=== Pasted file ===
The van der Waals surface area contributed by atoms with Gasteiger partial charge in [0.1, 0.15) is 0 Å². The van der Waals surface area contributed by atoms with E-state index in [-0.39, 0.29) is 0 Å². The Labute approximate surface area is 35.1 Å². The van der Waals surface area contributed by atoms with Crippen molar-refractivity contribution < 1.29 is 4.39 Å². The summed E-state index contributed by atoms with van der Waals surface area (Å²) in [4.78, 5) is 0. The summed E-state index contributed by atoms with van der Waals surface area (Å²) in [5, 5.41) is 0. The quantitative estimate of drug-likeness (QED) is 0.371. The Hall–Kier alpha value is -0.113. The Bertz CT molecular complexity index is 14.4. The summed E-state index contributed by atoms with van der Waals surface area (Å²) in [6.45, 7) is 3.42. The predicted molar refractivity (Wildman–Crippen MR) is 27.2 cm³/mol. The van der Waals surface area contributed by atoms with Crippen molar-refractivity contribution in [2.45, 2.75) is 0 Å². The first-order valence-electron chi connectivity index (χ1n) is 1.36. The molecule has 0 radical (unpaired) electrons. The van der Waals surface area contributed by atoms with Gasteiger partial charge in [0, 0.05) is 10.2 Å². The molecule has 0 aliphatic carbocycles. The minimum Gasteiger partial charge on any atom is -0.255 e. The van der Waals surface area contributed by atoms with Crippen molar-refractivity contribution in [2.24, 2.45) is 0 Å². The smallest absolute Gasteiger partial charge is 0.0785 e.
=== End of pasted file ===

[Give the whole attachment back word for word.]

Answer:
The van der Waals surface area contributed by atoms with Gasteiger partial charge in [0.1, 0.15) is 0 Å². The van der Waals surface area contributed by atoms with E-state index in [-0.39, 0.29) is 0 Å². The Labute approximate surface area is 35.1 Å². The van der Waals surface area contributed by atoms with Crippen molar-refractivity contribution < 1.29 is 4.39 Å². The summed E-state index contributed by atoms with van der Waals surface area (Å²) in [4.78, 5) is 0. The summed E-state index contributed by atoms with van der Waals surface area (Å²) in [5, 5.41) is 0. The quantitative estimate of drug-likeness (QED) is 0.371. The Hall–Kier alpha value is -0.113. The Bertz CT molecular complexity index is 14.4. The summed E-state index contributed by atoms with van der Waals surface area (Å²) in [6.45, 7) is 3.42. The predicted molar refractivity (Wildman–Crippen MR) is 27.2 cm³/mol. The van der Waals surface area contributed by atoms with Crippen molar-refractivity contribution in [2.45, 2.75) is 0 Å². The first-order valence-electron chi connectivity index (χ1n) is 1.36. The molecule has 0 radical (unpaired) electrons. The van der Waals surface area contributed by atoms with Gasteiger partial charge in [0, 0.05) is 10.2 Å². The molecule has 0 aliphatic carbocycles. The minimum Gasteiger partial charge on any atom is -0.255 e. The van der Waals surface area contributed by atoms with Crippen molar-refractivity contribution in [2.24, 2.45) is 0 Å². The smallest absolute Gasteiger partial charge is 0.0785 e.